Thus, compliant with the basic guidelines of CNEN (NN 3.01 and 3.05) which aim to optimize radiological protection to provide occupationally exposed individuals with better health care, we found that the use of a lead + polymer shield is more effective than lead aprons. The association of lead + polymer reduces the number of counts and mitigates the biological effects of IR, increasing the protection of individuals working in PET/CT procedures with 18F-FDG. Similar to the PVC polymer, Prokhorenko et al.  demonstrated that polystyrene composite (19.1%) combined with tungsten (66.9%) and aluminum (14%) was also effective in the production of radioprotective equipment of low weight and high durability, supporting our results.
The results from this study show that the addition of a lightweight, low-cost polymer layer to a lead apron is highly recommended and provides enhanced radiological and biological protection to individuals who are occupationally exposed to radiation, particularly during 18F-FDG handling. In cases where lead aprons are avoided due to their low ergonomics, we recommended the use of polymer aprons by qualified service personnel at least. Other polymer-based safety equipment may be developed to reduce the biological effects of IR, like glasses and other types of eye protection, and polymer-coated syringe/vial holders and coatings for radiopharmaceuticals. Furthermore, a minimum distance of 25 cm between healthcare professionals and radiopharmaceuticals is recommended during transportation from hot laboratories to patients’ rooms. Workers occupationally exposed to ionizing radiation who are better protected will be able to carry out routine activities safely, allowing them to work longer with less radiation exposure, reducing staff turnover costs in addition to minimizing their risk of exposure to the harmful effects of IR.
Ionizing radiation is mutagenic and known to induce cell damage, including the formation of micronuclei, nucleoplasmic bridges, and nuclear buds. The results presented in this study suggest that the coating of conventional radiation shielding equipment, like lead aprons, with a polymer layer could increase the radiological protection of occupationally exposed individuals, particularly during 18F-FDG PET/CT examinations. The toxicogenomic biomonitoring of workers exposed to ionizing radiation, the application of radiation protection programs, and physical dosimetry procedures are all crucially important in minimizing occupational radiation exposure. Moreover, the development of new protective equipment is key in terms of biotechnology for the protection of individuals and the environment. Better protective equipment will increase the safety of health workers exposed to radiation, and also that of researchers, technicians, and students exposed to radiation in universities, research centers, and industries.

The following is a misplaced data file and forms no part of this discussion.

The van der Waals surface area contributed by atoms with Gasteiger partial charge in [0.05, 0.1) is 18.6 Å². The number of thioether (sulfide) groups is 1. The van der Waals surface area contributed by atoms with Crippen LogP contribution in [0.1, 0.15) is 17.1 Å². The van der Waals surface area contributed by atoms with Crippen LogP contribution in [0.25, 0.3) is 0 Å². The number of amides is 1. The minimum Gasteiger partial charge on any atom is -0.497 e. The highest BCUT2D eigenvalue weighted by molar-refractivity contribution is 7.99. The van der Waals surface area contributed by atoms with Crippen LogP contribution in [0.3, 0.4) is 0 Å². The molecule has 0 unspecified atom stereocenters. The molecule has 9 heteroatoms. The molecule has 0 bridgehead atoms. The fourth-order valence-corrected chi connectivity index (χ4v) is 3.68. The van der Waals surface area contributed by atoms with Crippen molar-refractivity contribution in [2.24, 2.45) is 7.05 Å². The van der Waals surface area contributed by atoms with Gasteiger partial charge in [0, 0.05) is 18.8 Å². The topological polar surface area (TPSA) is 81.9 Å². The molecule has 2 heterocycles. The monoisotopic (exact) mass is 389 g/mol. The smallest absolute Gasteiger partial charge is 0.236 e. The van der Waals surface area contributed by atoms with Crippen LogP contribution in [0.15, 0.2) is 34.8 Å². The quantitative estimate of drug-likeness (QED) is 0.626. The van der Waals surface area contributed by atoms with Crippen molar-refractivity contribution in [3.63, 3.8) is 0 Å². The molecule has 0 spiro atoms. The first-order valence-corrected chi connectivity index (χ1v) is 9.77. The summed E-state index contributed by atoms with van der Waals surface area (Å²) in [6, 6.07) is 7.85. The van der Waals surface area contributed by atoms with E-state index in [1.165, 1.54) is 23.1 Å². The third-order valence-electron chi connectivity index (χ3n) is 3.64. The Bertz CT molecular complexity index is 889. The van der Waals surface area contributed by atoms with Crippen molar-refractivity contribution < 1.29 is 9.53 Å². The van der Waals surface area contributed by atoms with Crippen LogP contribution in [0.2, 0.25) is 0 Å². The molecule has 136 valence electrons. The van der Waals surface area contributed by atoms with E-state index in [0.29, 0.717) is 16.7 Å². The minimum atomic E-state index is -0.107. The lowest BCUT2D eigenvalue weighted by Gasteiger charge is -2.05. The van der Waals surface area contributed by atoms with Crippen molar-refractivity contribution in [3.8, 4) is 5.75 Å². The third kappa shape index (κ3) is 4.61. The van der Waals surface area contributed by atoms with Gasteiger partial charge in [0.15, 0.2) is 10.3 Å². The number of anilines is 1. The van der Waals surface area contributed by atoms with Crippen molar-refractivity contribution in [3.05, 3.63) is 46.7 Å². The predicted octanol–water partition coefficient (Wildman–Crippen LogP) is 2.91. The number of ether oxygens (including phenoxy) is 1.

Availability of data and materials
Cytokinesis-Block Proliferation Index
Cell with one or more micronuclei
National Nuclear Energy Commission, Brazil
Counts per minute
Positron Emission Tomography/Computed Tomography
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Authors would like to thank Grupo São Camilo Medicina Diagnóstica, Brazil, for structural support.
This research did not receive any specific grant from funding agencies in the public, commercial, or not-for-profit sectors.
Ethics approval and consent to participate
All experimental procedures were approved by the Committee on Ethics in Human Research of the State University of Maringá.
The purpose, scope, benefits, risks, and procedures of the study were explained to each volunteer and the informed consent for execute were obtained from each blood donor.
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The informed consent for publication of data were obtained from each blood donor.
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Lopes, N.B., Almeida, I.V., Lopes, P.H.S. et al. Radioprotective efficacy of plastic polymer against the toxicogenomic effects of radiopharmaceutical 18F-FDG on human lymphocytes. Radiat Oncol 15, 154 (2020). https://doi.org/10.1186/s13014-020-01598-0
- Radiological shielding
- Increased individual protection
- Human biomonitoring